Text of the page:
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Childbearing patterns of foreign-born women in Sweden

Author

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  • Gunnar Andersson

    (Max Planck Institute for Demographic Research, Rostock, Germany)

Abstract

In this paper, we present an investigation of patterns in childbearing among foreign-born women in Sweden from the early 1960s and onwards. It is performed in a similar way as a previous study by the author who analyzed childbearing patterns of Swedish-born women in that country by applying event-history techniques to population-register data. We base our study on the longitudinal information on childbearing and migration of 446.000 women born abroad who had ever lived in Sweden before the end of 1999. We display period trends in fertility by birth order for some aggregated groups of foreign-born women and find that developments over time have been quite similar for Swedish- and foreign-born women but that there exist important differences in levels of childbearing intensities between women stemming from different countries. When we examine patterns in childbearing by time since migration to Sweden, we find that such differences in most cases are due to the fact that immigrants tend to display higher levels of childbearing shortly after immigration. We conclude that migration and family building in many cases are interrelated processes and that it is always important to account for time since migration when fertility of immigrants is studied. (AUTHOR)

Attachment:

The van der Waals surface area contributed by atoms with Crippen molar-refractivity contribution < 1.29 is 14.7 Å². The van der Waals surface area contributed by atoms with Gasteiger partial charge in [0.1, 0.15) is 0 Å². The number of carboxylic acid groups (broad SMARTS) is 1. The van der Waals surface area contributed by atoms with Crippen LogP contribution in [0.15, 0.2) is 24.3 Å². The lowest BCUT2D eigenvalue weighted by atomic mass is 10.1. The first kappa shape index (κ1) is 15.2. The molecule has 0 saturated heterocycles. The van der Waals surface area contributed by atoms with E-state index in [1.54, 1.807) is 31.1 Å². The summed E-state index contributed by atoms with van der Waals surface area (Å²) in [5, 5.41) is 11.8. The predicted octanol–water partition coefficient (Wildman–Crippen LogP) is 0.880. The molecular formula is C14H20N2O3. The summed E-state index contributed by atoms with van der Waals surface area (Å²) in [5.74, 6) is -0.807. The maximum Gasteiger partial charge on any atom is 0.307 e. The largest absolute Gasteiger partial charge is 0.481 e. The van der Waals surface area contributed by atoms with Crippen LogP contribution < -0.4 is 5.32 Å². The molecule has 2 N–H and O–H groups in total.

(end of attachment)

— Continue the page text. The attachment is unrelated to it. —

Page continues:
Suggested Citation

  • Gunnar Andersson, 2001. "Childbearing patterns of foreign-born women in Sweden," MPIDR Working Papers WP-2001-011, Max Planck Institute for Demographic Research, Rostock, Germany.
  • Handle: RePEc:dem:wpaper:wp-2001-011
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    File URL: http://www.demogr.mpg.de/Papers/Working/wp-2001-011.pdf
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    References listed on IDEAS

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    1. Nancy Landale & Susan Hauan, 1996. "Migration and premarital childbearing among Puerto Rican women," Demography, Springer;Population Association of America (PAA), vol. 33(4), pages 429-442, November.
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    Cited by:

    1. Gunnar Andersson, 2002. "Fertility developments in Norway and Sweden since the early 1960s," Demographic Research, Max Planck Institute for Demographic Research, Rostock, Germany, vol. 6(4), pages 67-86, February.
    2. Reanne Frank & Patrick Heuveline, 2005. "A cross-over in Mexican and Mexican-American fertility rates," Demographic Research, Max Planck Institute for Demographic Research, Rostock, Germany, vol. 12(4), pages 77-104, March.
    3. Eleonora Mussino & Alyson A. van Raalte, 2008. "Fertility of migrants: a comparative study between Italy and Russia," MPIDR Working Papers WP-2008-026, Max Planck Institute for Demographic Research, Rostock, Germany.
    4. Hill Kulu, 2003. "Migration and fertility: competing hypotheses re-examined," MPIDR Working Papers WP-2003-035, Max Planck Institute for Demographic Research, Rostock, Germany.
    5. Gunnar Andersson, 2003. "Childbearing developments in Denmark, Norway, and Sweden from the 1970s to the 1990s: a comparison," MPIDR Working Papers WP-2003-036, Max Planck Institute for Demographic Research, Rostock, Germany.
    6. Gunnar Andersson & Boris Sobolev, 2001. "Small effects of selective migration and selective survival in retrospective studies of fertility," MPIDR Working Papers WP-2001-031, Max Planck Institute for Demographic Research, Rostock, Germany.

    More about this item

    Keywords

    Sweden;

    JEL classification:

    • J1 - Labor and Demographic Economics - - Demographic Economics
    • Z0 - Other Special Topics - - General

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